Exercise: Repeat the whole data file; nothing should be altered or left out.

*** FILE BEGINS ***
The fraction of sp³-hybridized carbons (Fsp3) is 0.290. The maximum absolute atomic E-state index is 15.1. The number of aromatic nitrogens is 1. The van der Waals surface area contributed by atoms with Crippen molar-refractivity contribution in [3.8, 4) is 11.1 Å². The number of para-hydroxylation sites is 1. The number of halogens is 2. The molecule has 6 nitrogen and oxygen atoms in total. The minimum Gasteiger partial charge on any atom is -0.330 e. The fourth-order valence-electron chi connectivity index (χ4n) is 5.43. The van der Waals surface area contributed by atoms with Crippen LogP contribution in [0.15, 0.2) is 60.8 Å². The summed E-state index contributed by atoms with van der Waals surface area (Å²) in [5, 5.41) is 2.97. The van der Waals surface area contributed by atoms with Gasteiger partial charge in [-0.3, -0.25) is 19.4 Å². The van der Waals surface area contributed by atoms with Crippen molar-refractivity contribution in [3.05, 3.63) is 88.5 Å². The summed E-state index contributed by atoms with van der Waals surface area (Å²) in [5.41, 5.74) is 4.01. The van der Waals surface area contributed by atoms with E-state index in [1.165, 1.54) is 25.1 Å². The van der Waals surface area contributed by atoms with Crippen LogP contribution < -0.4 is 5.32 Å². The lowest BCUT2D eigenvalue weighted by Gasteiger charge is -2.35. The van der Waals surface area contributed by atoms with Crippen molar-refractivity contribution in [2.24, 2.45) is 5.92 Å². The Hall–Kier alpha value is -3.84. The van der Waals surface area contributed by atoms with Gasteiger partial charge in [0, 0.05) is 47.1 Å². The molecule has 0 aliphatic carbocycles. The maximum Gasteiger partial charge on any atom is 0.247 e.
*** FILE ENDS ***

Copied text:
The fraction of sp³-hybridized carbons (Fsp3) is 0.290. The maximum absolute atomic E-state index is 15.1. The number of aromatic nitrogens is 1. The van der Waals surface area contributed by atoms with Crippen molar-refractivity contribution in [3.8, 4) is 11.1 Å². The number of para-hydroxylation sites is 1. The number of halogens is 2. The molecule has 6 nitrogen and oxygen atoms in total. The minimum Gasteiger partial charge on any atom is -0.330 e. The fourth-order valence-electron chi connectivity index (χ4n) is 5.43. The van der Waals surface area contributed by atoms with Crippen LogP contribution in [0.15, 0.2) is 60.8 Å². The summed E-state index contributed by atoms with van der Waals surface area (Å²) in [5, 5.41) is 2.97. The van der Waals surface area contributed by atoms with Gasteiger partial charge in [-0.3, -0.25) is 19.4 Å². The van der Waals surface area contributed by atoms with Crippen molar-refractivity contribution in [3.05, 3.63) is 88.5 Å². The summed E-state index contributed by atoms with van der Waals surface area (Å²) in [5.41, 5.74) is 4.01. The van der Waals surface area contributed by atoms with E-state index in [1.165, 1.54) is 25.1 Å². The van der Waals surface area contributed by atoms with Crippen LogP contribution < -0.4 is 5.32 Å². The lowest BCUT2D eigenvalue weighted by Gasteiger charge is -2.35. The van der Waals surface area contributed by atoms with Crippen molar-refractivity contribution in [2.24, 2.45) is 5.92 Å². The Hall–Kier alpha value is -3.84. The van der Waals surface area contributed by atoms with Gasteiger partial charge in [0, 0.05) is 47.1 Å². The molecule has 0 aliphatic carbocycles. The maximum Gasteiger partial charge on any atom is 0.247 e.